KELLY O’DWYER: That’s certainly the analysis of Libby Lyons who heads up the Workplace Gender Equality Agency, that some of those professions where there are lots of women think they mustn’t have an issue when it comes to the gender pay gap. But she speculates that, for instance in that example you’ve provided, perhaps there are more men in management there and the women are actually in the lower paid roles and that’s one of the reasons why we see the gender pay gap which is of course the difference between women and men’s average weekly full time base salary earnings expressed as a percentage of men’s earnings. So it doesn’t compare like for like roles, it presents on average the weekly full time base salary earnings.
SANDY ALOISI: Labor says it will force companies with more than 1,000 workers to disclose gender pay gaps if it wins the next election. What is your Government doing to address this issue?
KELLY O’DWYER: We have provided additional funding the Workplace Gender Equality Agency to actually cover a much broader cross section of the workplace, so that we can actually properly account for the gender pay gap. Already as you see from today’s announcement we are seeing an industry by industry break down, individual employers actually get the information about their workplaces, and while this issue of disclosure for individual workplaces is one that has recently been embraced by the UK they’ve only just recently reported on 12 months of data and we will monitor and see how that goes…
SANDY ALOISI: But don’t you think… I’m sorry Minister to interrupt you… don’t you think it’s a good idea for companies to disclose gender pay gaps in their companies rather than we really just have no idea what’s going on in them?
KELLY O’DWYER: Well we do have an idea because we do an industry by industry breakdown, and that’s exactly what we’re referring to today and what we’re focused on with the information that’s been provided, so there is a lot of disclosure around where there are gender pay gaps within specific industries. Employers know – and these are employers who obviously have more than 100 employees if they’re covered by the legislation that we are talking about here with the reporting obligations – but in terms of individual employers, they can voluntarily disclose their gender pay gap, and some do that, but we’re not going to be punitive here. We want to work together with employers to actually close the gender pay gap. We will monitor what happens in the United Kingdom, we will see if it does make a measurable difference and if it does we will re-evaluate.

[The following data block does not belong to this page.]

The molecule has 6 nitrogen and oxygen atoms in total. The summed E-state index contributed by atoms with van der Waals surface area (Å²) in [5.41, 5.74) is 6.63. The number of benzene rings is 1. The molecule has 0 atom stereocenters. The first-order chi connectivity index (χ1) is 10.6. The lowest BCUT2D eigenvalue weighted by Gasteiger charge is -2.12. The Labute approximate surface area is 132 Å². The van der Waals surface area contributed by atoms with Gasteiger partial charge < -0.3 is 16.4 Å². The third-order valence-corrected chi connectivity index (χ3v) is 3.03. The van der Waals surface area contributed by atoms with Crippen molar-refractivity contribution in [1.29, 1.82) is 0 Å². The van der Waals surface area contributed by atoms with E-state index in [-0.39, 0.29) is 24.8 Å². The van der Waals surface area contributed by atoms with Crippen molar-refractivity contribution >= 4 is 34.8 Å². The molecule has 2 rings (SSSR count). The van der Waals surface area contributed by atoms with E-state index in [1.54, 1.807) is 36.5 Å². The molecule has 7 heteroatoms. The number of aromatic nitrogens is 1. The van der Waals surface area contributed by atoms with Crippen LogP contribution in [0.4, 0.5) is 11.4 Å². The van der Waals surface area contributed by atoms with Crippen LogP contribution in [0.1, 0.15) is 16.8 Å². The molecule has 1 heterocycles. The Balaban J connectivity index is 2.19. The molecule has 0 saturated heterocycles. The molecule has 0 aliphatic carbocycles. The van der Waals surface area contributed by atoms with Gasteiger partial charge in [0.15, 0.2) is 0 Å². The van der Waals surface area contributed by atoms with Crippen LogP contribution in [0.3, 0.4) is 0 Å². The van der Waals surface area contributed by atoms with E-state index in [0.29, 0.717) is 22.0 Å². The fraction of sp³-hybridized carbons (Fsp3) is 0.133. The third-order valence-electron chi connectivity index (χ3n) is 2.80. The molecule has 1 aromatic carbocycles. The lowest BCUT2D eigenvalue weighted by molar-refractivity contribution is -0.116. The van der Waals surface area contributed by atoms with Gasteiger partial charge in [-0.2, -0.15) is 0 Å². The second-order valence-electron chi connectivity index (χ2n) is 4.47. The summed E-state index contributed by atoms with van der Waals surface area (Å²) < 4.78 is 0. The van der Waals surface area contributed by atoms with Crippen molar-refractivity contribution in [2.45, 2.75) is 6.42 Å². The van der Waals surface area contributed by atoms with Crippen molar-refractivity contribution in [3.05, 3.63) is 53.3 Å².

SANDY ALOISI: So finally, does it frustrate you as a women that we are still talking about this in 2018?
KELLY O’DWYER: Well I think a lot of women will be pretty frustrated hearing this but it’s important that we do talk about it and it’s important that we do measure it, and if we measure it we can actually put in practical measures that can deal with it. I’m delivering the Women’s Economic Security Statement next week at the National Press Club and I’ll be talking about a number of those practical measures.
SANDY ALOISI: Minister, thank you very much for your time this morning.
KELLY O’DWYER: Thanks very much, Sandy.